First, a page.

We meant to do better, but it came out as always.” – Viktor Chernomyrdin, typically cheerful Russian politician

Call Of Booty: We’re So Money

"I just made $12 million while you were laughing at this picture."

Modern Warfare 3 to ship with a subscription service called Call of Duty: Elite. Well, then.

This is so industry-asploding money-printing what-were-movies-again big that some news sources you don’t expect to see linked to on my silly little blog dedicated to amusing EA executives commented on this. Such as, oh:

Wall Street Journal:

First of all, it’s important to keep something in mind: People don’t like to give up more of their money. This is just a general rule.

But in addition to the expected “gaming companies are greedy” comments, there is a lot of confusion about exactly what the new service will involve – and just what people will get for their money.

That disconnect is coming in large part because “Call of Duty” maker Activision doesn’t seem to have ironed out all the details yet. Activision executives told The Wall Street Journal’s Nick Wingfield that they haven’t yet figured out how much to charge for the service – although the Journal reports that it will likely be $7.99 or less. They have said parts of the service will be free, but there are conflicting reports about what exactly those free parts will include.

Forbes:

…like yet another company trying to overcapitalize on social networking BS, as I can speak for the majority of Call of Duty players when I say I don’t give a shit about the interests of the people I’m virtually shooting. And how can portions of a monthly paid subscription service be free? That sentence doesn’t even make sense.

The Guardian:

The driving force behind Elite is clear – the desire to gain revenue from the vast numbers of gamers who regularly play Call of Duty titles online for free. According to Activision, 20 million people play Call of Duty online every month – more than seven million every day.

This number represents a vast source of untapped income – and in an era of declining retail sales for games, identifying new streams of digital revenue is becoming vitally important. The problem is, attempting to install a subscription charge on online multiplayer activity would meet with massive resistance from gamers, who have always enjoyed free access to online functionality with shooter games.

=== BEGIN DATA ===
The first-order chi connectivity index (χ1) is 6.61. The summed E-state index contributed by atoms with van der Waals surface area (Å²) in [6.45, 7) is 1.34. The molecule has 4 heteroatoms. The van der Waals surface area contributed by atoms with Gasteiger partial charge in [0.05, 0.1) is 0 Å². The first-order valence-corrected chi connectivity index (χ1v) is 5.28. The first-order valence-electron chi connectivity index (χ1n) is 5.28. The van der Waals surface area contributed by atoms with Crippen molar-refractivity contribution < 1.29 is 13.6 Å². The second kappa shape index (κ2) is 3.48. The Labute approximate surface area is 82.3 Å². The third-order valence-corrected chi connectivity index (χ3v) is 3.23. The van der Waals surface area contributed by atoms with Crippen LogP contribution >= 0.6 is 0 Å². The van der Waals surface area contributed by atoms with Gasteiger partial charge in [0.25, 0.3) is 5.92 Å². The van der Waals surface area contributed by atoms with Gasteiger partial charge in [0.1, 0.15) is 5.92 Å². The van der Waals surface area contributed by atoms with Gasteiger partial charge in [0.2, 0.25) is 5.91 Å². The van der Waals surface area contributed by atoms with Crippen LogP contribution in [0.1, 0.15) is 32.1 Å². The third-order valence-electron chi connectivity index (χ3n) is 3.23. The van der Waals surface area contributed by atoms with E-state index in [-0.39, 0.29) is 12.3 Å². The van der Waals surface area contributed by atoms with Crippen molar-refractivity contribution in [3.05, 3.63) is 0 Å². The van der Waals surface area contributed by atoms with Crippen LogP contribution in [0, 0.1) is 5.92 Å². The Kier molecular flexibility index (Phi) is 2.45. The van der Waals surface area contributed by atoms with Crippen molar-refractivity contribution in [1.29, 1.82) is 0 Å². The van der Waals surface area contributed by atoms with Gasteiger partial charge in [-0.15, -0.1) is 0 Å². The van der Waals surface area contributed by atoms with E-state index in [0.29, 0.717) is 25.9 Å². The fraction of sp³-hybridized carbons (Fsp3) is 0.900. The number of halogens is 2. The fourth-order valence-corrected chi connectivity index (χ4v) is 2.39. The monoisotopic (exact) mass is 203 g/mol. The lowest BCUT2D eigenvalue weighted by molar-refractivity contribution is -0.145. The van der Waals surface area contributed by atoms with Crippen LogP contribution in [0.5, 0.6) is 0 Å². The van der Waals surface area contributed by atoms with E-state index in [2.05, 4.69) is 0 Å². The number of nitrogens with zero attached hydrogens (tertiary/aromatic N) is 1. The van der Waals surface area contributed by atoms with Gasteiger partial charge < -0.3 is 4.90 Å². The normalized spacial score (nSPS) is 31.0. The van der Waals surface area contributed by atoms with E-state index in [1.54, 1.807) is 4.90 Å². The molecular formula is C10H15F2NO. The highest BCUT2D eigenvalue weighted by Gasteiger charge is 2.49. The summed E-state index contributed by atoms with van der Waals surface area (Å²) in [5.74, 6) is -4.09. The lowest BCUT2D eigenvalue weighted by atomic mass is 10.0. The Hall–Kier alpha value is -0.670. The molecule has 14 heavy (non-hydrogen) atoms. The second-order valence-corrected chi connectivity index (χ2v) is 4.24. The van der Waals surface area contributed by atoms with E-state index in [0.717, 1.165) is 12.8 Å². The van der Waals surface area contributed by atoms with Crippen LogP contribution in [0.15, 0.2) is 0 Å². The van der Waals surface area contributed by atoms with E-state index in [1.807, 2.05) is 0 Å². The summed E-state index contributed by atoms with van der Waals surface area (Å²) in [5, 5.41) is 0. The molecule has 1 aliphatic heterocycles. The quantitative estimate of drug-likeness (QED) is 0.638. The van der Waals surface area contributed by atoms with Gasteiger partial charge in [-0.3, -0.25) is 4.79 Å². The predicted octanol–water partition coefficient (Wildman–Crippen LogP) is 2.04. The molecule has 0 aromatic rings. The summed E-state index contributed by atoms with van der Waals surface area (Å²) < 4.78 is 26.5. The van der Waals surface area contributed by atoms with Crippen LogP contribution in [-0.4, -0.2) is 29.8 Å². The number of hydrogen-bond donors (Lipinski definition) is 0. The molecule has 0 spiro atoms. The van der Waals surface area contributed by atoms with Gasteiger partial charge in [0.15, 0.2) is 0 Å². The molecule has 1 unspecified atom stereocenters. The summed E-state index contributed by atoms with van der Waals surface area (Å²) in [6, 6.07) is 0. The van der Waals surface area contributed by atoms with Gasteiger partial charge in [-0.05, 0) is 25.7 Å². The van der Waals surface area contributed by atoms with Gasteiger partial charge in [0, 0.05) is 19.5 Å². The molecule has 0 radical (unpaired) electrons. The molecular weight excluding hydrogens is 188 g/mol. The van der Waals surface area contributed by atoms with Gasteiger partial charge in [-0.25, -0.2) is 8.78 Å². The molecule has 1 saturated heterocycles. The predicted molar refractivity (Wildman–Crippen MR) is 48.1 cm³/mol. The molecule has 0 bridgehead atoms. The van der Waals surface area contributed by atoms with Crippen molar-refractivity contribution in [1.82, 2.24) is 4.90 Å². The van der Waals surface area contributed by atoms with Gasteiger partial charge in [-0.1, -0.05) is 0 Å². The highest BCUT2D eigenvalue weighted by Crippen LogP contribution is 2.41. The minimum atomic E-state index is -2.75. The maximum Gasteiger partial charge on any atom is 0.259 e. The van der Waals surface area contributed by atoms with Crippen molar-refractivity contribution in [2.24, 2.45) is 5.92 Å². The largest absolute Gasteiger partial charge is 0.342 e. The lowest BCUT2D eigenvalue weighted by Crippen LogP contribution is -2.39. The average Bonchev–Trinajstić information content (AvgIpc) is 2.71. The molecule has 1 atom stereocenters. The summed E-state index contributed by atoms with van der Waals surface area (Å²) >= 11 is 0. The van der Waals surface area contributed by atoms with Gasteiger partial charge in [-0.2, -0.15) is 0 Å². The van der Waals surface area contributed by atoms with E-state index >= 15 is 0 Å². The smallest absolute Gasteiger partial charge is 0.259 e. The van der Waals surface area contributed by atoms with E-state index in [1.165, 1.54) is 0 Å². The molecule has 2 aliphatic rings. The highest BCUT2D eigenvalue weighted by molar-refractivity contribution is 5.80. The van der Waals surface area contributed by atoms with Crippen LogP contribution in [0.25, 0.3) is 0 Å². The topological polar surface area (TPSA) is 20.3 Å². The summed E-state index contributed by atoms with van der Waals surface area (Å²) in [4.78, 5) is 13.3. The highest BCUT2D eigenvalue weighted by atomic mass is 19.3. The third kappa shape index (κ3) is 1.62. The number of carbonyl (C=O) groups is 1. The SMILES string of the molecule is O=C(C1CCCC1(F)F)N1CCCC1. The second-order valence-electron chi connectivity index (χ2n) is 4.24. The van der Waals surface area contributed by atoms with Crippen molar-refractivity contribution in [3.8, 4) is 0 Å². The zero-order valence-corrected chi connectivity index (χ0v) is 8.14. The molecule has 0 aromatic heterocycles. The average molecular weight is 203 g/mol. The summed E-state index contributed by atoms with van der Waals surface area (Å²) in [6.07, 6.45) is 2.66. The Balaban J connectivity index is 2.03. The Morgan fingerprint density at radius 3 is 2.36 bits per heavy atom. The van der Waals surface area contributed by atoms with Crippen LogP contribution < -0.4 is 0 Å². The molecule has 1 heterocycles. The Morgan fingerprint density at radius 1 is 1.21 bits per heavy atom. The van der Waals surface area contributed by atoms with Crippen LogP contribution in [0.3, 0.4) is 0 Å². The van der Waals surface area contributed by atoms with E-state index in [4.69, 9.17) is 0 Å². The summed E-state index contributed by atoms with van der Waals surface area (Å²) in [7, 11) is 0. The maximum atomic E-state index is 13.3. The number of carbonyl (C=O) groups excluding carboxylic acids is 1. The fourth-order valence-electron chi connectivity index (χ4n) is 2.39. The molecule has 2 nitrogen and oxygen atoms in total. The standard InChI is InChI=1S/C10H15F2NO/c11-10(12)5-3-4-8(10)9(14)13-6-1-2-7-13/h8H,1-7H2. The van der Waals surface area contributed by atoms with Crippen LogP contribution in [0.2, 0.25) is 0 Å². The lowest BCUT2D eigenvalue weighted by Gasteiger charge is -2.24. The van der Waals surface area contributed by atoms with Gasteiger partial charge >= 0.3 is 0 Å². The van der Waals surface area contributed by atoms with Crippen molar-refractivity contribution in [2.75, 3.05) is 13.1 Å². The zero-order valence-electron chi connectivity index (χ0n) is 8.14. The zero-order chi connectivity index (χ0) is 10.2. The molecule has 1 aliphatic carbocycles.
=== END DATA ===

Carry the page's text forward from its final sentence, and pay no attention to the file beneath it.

Gamasutra (ok, I link to them all the time but it’s a good instanalysis):

While he’s something of a lightning rod among gamers, it’s worth noting that Wedbush Securities analyst Michael Pachter was the first to forecast this service last year. And while he says he’s still sussing out the particulars, he doesn’t expect Activision to shove Elite down players’ throats out of the gate.

“I think Activision hopes to get up to 1 million subscribers this year,” says Pachter. “From there, they hope to get it up to 3 million next year, then up to 5 million. Over time, they’d like to migrate everyone over to it.”

One million subscribers isn’t exactly pocket change, but with a player base of 7 million users, it’s achievable – and it’s something that would be more than a blip on the company’s earnings.

“I think they’re in this for the long run,” he says. “For their next [fiscal] year, 1 million subscribers [to Elite] is about an added 3 cents per share. It’s meaningful, but who knows ultimately if they’ll end up with 1 million or 10 million.”

If those numbers do start to increase, look for the company to expand the Elite model to other notable franchises. And the most obvious places to do so are StarCraft and Bungie’s upcoming title.

So while the mainstream media ties itself up in knots over OMG WHAT DOES IT ALL MEAN, those of us who have followed the game industry follies for a while, including Activision treating the people who actually made Call of Duty a billion-dollar franchise with all the gratitude due the indentured servants they clearly believe them to be, this isn’t exactly a surprise. After all, here’s Bobby Kotick from a few years ago:

[The games we passed on] don’t have the potential to be exploited every year on every platform with clear sequel potential and have the potential to become $100 million dollar franchises. … I think, generally, our strategy has been to focus… on the products that have those attributes and characteristics, the products that we know [that] if we release them today, we’ll be working on them 10 years from now.

How do you exploit people playing your game online for free? Well, charge them, duh.